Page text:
Maison Jaoul represents a pivotal moment in the evolutionary journey of Le Corbusier, a luminary in modern architecture whose influence permeates the 20th century and beyond. Located in the upscale Parisian suburb of Neuilly-sur-Seine, the twin villas of Maison Jaoul signify a significant shift away from Le Corbusier’s earlier adherence to the principles outlined in his “Five Points of a New Architecture.” Constructed for André Jaoul and his eldest son, these houses embody a transition towards a material and spatial heterogeneity, contrasting sharply with the architect’s prior work.
Maison Jaoul Technical Information
- Architects: Le Corbusier
- Location: 83 Rue de Longchamp, Neuilly-sur-Seine, Paris, France
- Topics: Modernism, Brick in Architecture, Spatial heterogeneity
- Project Year: 1951 – 1956
- Photographs: © Cemal Emden, © Seier+Seier, © Manuel Bougot
Jaoul is a Catalan vault, white cement tiles, exposed brick walls and a nice system of interior wooden shutters. Now, all at once, we need to breathe life into things. So a few decisions are called for, not eclectic and hasty, but creative, intense and provocative.
– Le Corbusier3
Maison Jaoul Photographs
The Transition from Homogeneity to Heterogeneity
Le Corbusier’s work on Maison Jaoul in the mid-1950s symbolizes a radical shift in his architectural philosophy. Moving away from the abstract, homogenous vocabulary of his 1920s villas, Le Corbusier embraced a more tactile, material-based approach. The utilization of brick, concrete, and wood in Maison Jaoul diverges from the white, purist aesthetic of his earlier works, introducing a richer, more complex language of forms and materials. This transformation is not merely a stylistic change but a fundamental reevaluation of spatial dynamics and architectural expression.
The Architectural Design of Maison Jaoul
The design of Maison Jaoul is characterized by its departure from the Five Points that previously defined Le Corbusier’s work. The toit-terrasse (roof terrace) is replaced by Catalan vaults, introducing a primal concavity that contrasts with the flatness of his earlier roofs. The plan libre (free plan) is abandoned in favor of a more structured approach, with load-bearing walls dictating the spatial organization. This restructuring extends to the facade, where a heterogeneous mix of materials replaces the uniformity of earlier designs. The Maisons also forgo the pilotis (supporting columns), integrating the buildings more closely with the terrain.
The Concept of Inexpressible Space
At the heart of Maison Jaoul’s design is the concept of inexpressible space, a four-dimensional geometry that integrates architecture, painting, sculpture, and space, unified by the Modulor system. This spatial approach allows for the containment of convex forms within concave spaces, creating a fluidity that disrupts the static uniformity of traditional architectural forms. The rotated and mirrored volumes of the houses exemplify this spatial heterogeneity, challenging the viewer’s perception and understanding of space.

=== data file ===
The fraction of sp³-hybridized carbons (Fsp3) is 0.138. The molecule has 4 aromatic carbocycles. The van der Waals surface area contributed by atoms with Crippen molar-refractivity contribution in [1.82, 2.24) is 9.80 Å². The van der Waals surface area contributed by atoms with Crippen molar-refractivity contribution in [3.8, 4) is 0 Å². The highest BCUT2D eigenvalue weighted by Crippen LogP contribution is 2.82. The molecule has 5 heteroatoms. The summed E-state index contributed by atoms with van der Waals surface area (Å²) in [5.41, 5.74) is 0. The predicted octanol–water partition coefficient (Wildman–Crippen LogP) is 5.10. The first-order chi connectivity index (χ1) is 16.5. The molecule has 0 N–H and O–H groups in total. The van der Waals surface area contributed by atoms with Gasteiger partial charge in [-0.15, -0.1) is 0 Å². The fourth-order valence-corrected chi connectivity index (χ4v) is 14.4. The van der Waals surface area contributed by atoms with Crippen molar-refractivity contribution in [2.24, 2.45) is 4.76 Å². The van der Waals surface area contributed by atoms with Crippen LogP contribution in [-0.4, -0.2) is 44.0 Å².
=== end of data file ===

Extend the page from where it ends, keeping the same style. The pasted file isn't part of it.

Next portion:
The Exterior-Interior Dichotomy
The exterior and interior spaces of Maison Jaoul are deliberately disconnected, a design choice that emphasizes the heterogeneity of the architectural expression. The complex spatial hierarchy is further underscored by the façades, which are viewed obliquely rather than frontally, complicating the spatial narrative. This approach is manifested in the façades’ composition, where the interplay of horizontal and vertical elements creates a dynamic tension that eschews simple repetition for a more nuanced expression of form.
The Romantism of the “Mal Foutu”
Le Corbusier’s late works, including Maison Jaoul, reflect a “romantism of the messed-up” (romantisme du mal foutu), embracing heterogeneity and ambiguity. This theoretical evolution marks a conscious departure from his earlier, more homogenous approaches, proposing instead an architecture that engages with complexity and contradiction. Maison Jaoul, in this context, serves as a silent manifesto of this new phase in Le Corbusier’s career, demonstrating his commitment to exploring the boundaries of architectural expression.
Maison Jaoul Plans
Maison Jaoul Image Gallery
About Le Corbusier
Le Corbusier, born Charles-Édouard Jeanneret in 1887 in Switzerland, was a visionary architect, urban planner, and designer who profoundly influenced the 20th century’s architectural landscape. Embracing functionalism, his innovative ideas and radical approach to urban planning reshaped cities and living spaces across the globe. Le Corbusier’s pioneering principles, outlined in his “Five Points of a New Architecture,“ advocated for structures elevated on pilotis (supports), free-design floor plans, horizontal windows, free façades, and roof gardens. His iconic works, including the Villa Savoye in France and the city of Chandigarh in India, exemplify his belief in architecture as a means to improve living conditions for people.
Notes & Additional Credits
- Le Corbusier: Ideas and Forms, Curtis, William J.R., Phaidon Press
- Le Corbusier: Architect of the Twentieth Century, Frampton, Kenneth, Thames & Hudson
- Le Corbusier and the Continual Revolution in Architecture, Jencks, Charles, The Monacelli Press.